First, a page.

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As track and field continues to carry its influence in the strength and conditioning profession and into coaches’ programming, bounding has become a staple for many. Although bounding is certainly not a skill exclusive to the sport of track and field, I feel as though some of the best information regarding why, how, and when to bound has come from sprints and horizontal jumps’ coaches, most notably Boo Schexneyder.
My own personal experience in coaching triple jumpers has helped me become a better performance coach, especially with some of the gross motor skills like skips, gallops, and bounds. With this, I have also found that there are a few very specific flaws I have seen when introducing bounds to our team sport athletes that are simple fixes:
Some athletes can make bounding look effortless and natural. Most, however, do not and it takes them some time to master. Unfortunately, some of the common flaws of bounding for beginners can lead to lower limb discomfort or soft tissue injury. It’s necessary to introduce beginners to rudimentary hops and skips before even introducing a slow bounding progression.
Where I’ve found myself getting into hazardous territory with bounding volume is coincidentally when working through these learning progressions. I would often have a tendency to revisit previous progressions and work through each whenever we’d bound and, as a result, the volume would skyrocket. Volume should be very low, especially for beginners and those who have not completely mastered the technique of bounding. For my high schoolers that are not triple jumpers, I consider 4 reps of 15-20 yards sufficient.
Bounding, like skipping, hopping, jumping and galloping can have hundreds of different variations and, more importantly, different intentions driving them. A bound is a jump from one leg to another and does not in and of itself suggest an intent. Bounds can be done in place, for height, for distance, for speed, etc. The two most common I’ve seen used are bounds for distance and bounds for speed. Although one can absolutely use a hybrid of the two, they are not to be confused. Speed bounds more closely resemble acceleration mechanics and postures while bounds for distance, though they do not necessarily suggest max velocity mechanics, they do seem to be an indicator of top speed ability.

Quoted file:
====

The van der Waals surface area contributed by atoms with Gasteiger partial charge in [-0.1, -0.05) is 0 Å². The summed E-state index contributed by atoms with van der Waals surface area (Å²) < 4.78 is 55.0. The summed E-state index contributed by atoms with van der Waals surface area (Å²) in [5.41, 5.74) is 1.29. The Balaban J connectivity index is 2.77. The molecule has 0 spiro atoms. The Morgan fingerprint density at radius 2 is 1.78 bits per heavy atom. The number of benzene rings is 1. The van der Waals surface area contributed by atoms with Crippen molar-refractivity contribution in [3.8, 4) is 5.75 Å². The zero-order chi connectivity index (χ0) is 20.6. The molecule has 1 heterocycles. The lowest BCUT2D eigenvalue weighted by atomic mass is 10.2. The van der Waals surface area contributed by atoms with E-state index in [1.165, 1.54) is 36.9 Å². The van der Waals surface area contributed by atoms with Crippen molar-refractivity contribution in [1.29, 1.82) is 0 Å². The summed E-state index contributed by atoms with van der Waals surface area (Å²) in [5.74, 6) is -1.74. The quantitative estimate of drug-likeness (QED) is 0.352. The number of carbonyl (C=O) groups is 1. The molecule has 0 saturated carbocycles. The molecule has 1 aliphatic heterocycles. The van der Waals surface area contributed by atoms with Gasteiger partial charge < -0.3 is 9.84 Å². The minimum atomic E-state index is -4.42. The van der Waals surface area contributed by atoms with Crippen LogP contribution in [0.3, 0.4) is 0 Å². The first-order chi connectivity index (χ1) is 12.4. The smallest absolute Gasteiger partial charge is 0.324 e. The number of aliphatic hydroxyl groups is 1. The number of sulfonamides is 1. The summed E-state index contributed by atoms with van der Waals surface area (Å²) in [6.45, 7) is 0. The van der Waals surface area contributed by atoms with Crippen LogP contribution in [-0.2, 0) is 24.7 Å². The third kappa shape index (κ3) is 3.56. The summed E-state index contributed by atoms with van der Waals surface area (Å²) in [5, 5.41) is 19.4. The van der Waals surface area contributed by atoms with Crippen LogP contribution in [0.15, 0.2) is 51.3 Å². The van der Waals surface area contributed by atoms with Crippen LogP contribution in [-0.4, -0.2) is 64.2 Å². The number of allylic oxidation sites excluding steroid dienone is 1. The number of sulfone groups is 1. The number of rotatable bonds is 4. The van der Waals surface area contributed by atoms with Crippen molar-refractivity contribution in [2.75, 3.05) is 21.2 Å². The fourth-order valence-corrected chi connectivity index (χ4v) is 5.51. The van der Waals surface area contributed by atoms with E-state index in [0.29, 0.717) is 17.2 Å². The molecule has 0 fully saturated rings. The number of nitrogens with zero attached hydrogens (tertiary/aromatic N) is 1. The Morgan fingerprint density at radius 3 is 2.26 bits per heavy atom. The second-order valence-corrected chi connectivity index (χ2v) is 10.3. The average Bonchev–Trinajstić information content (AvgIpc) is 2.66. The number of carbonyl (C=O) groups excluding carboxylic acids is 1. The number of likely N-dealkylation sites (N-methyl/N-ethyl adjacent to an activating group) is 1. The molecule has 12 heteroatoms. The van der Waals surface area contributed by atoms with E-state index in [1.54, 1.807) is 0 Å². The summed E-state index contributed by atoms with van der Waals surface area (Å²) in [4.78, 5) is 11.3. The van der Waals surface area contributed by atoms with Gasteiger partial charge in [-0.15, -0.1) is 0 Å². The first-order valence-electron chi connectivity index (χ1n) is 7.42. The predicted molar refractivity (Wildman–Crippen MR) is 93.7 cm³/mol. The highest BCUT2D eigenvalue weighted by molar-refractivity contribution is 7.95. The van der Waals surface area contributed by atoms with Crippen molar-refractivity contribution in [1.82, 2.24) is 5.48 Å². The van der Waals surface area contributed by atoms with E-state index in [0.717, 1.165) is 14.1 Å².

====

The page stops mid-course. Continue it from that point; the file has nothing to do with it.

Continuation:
The athletes who seem to perform the best in bounds for distance are some of our top “longer” sprinters, while the athletes who perform well in speed bounds have been some of our better accelerators.
The first and largest flaw that I see our student-athletes struggle with when attempting to bound is that they lack the rhythm and patience that is necessary to perform the skill well. The athletes present something that looks more like an extended stride run than a true bound. As you’d expect, this is absolutely a cause for concern regarding soft tissue hamstring and hip flexor injuries. In addition to just misunderstanding the intent of the drill, there are a few primary concepts the athletes might struggle to grasp early on.